Outstanding credit grows 14.6% in 1 year; non-food loans fall to 13.6%

With banks increasingly participating in the bond markets, the share of bonds in total credit is rising.

By: ENS Economic Bureau | Mumbai | Published:October 18, 2017 2:15 am
Indian banks, banks outstanding credit, bank loans, Reserve Bank of India, RBI, Sebi, SBI, banking news, business news, indian express The outstanding loans (non-food credit) from banks to industry and individuals stood at Rs 80.09 lakh crore at the end of September 2017.

Outstanding credit — loans, bonds and commercial papers (CPs) — grew 14.6 per cent year-on-year (y-o-y) between September 30, 2016 and September 30, 2017. In the period between September 30, 2016 and September, 30, 2015, the growth had been lower at 13.8 per cent.

With banks increasingly participating in the bond markets, the share of bonds in total credit is rising.

Meanwhile, the growth in non-food credit in the fortnight to September 29, 2017, was slightly lower at 13.6 per cent y-o-y.

The outstanding loans (non-food credit) from banks to industry and individuals stood at Rs 80.09 lakh crore at the end of September 2017, according to data from the Reserve Bank of India (RBI).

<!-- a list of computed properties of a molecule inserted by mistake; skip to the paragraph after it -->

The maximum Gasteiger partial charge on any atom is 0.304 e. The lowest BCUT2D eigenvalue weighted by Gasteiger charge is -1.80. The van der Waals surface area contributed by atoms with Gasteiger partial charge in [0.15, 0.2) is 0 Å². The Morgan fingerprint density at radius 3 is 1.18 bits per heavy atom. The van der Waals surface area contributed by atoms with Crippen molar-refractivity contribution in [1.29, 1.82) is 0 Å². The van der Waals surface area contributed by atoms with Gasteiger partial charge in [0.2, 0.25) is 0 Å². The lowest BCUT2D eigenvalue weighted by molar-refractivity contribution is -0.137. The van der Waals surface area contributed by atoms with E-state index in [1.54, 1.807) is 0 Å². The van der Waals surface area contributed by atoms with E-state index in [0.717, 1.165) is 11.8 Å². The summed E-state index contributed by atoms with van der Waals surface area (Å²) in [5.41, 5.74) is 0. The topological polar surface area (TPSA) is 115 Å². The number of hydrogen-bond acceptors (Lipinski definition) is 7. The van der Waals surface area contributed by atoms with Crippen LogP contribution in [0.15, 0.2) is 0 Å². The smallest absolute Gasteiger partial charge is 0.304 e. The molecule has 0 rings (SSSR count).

The net corporate bonds outstanding, as at the end of September, was Rs 25.87 lakh crore, up 18 per cent from Rs 21.95 lakh crore in September 2016, as per latest data released by the Securities and Exchange Board of India (Sebi).

Data from RBI showed that the net outstanding on commercial papers stood at Rs 3.93 lakh crore as of September 30, up 12.6 per cent from Rs 3.49 lakh crore in the previous year.

Higher-rated corporates have in recent days chosen to borrow from the markets rather than from banks as the former route has turned out to be cheaper.

Bankers and sector analysts have in recent days made a case for measuring credit growth in terms of outstandings on loans as well as bonds as better-rated corporates are borrowing increasingly from the money markets.

Speaking after State Bank of India’s (SBI) June quarter results, managing director B Sriram had said that between June 2016 and June 2017, around Rs 40,000 crore had moved from the bank’s loan book to the markets.

“A large portion of it — about 70 per cent of it — is in the CPs, or commercial papers. These commercial papers swing between the loan book and the markets, depending on the price, availability, etc,” he said. FE

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